Your Health

Fermented foods

Can they actually be good for your health?

fermented foods
When we eat fermented foods, such as sauerkraut, we are actually improving the balance of "good" vs. "bad" bacteria in our guts.
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Make yogurt at home

BY LISA SKROMEDA
Winnipeg Health Region
Wave, September / October 2015

There appears to be a fair amount of interest these days in the idea of eating as our ancestors used to eat.

The explosion of books (as well as magazines and websites) promoting food trends such as the Paleolithic (Paleo) diet underscores the point. This diet is based on the notion that we should all eat the way people ate prior to the invention of agriculture by following a high-protein, low-carbohydrate menu that is heavy on meat and fish and excludes grains.

Of course, trends like these are often rooted in flawed research or unfounded notions about nutritional health. For example, researchers say that while it is true that our ancestors used to eat a lot of meat and fish, they also ate their fair share of plant-based carbs. And, as nutrition experts point out, a balanced diet drawing from the four main food groups - vegetables and fruits, grain products, milk and alternatives, and meat and alternatives - is still the best way to go to maintain your overall health and well-being.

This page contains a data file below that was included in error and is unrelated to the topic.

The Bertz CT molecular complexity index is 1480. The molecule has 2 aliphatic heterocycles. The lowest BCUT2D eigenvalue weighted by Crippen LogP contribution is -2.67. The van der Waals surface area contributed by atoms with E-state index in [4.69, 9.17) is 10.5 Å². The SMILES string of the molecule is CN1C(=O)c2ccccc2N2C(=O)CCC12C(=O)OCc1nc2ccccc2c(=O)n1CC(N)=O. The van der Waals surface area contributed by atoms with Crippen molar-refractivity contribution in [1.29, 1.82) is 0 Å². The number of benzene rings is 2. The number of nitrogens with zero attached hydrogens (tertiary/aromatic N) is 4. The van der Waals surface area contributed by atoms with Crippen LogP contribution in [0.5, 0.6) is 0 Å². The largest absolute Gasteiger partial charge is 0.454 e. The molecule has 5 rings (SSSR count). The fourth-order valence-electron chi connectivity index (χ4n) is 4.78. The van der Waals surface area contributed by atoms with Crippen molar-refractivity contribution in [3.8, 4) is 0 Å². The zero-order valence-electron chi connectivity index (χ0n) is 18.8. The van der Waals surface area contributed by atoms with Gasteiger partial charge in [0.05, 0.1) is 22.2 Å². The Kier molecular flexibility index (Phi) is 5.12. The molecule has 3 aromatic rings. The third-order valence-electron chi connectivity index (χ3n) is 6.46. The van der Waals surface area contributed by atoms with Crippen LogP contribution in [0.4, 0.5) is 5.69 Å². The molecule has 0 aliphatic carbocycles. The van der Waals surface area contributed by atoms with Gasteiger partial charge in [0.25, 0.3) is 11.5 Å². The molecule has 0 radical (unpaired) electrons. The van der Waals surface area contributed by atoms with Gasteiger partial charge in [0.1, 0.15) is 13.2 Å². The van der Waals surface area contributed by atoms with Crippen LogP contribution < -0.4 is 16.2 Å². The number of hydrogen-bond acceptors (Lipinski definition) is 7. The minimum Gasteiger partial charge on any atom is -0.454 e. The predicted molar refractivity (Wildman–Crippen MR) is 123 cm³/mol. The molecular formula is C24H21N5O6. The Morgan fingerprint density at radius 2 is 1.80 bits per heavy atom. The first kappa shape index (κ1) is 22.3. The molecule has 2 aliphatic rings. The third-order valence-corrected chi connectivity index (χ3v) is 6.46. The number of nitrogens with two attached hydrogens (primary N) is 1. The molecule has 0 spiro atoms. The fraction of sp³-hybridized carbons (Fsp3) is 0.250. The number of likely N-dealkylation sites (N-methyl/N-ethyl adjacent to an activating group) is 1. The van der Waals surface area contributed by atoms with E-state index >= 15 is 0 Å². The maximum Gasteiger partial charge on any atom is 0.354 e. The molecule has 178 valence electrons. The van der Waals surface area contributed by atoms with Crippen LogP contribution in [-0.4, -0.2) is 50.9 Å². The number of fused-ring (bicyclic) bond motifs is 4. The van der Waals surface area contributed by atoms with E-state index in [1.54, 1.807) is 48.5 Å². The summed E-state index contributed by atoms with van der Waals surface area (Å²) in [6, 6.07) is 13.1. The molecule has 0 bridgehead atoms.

That being said, there are healthy ways to tap into your food-eating roots, should you be so inclined. One proven option is to eat more foods that have been fermented, a process that dates back at least 6,000 years.

Researchers say fermentation was likely first used to make alcoholic beverages, such as wine. But it didn't take long before our ancestors realized the process could also be used to preserve foods, a useful thing considering that people living back then could never be too certain where their next meal was coming from or when. The fact that fermentation could also provide new and complex tastes in foods must have seemed like an unexpected bonus.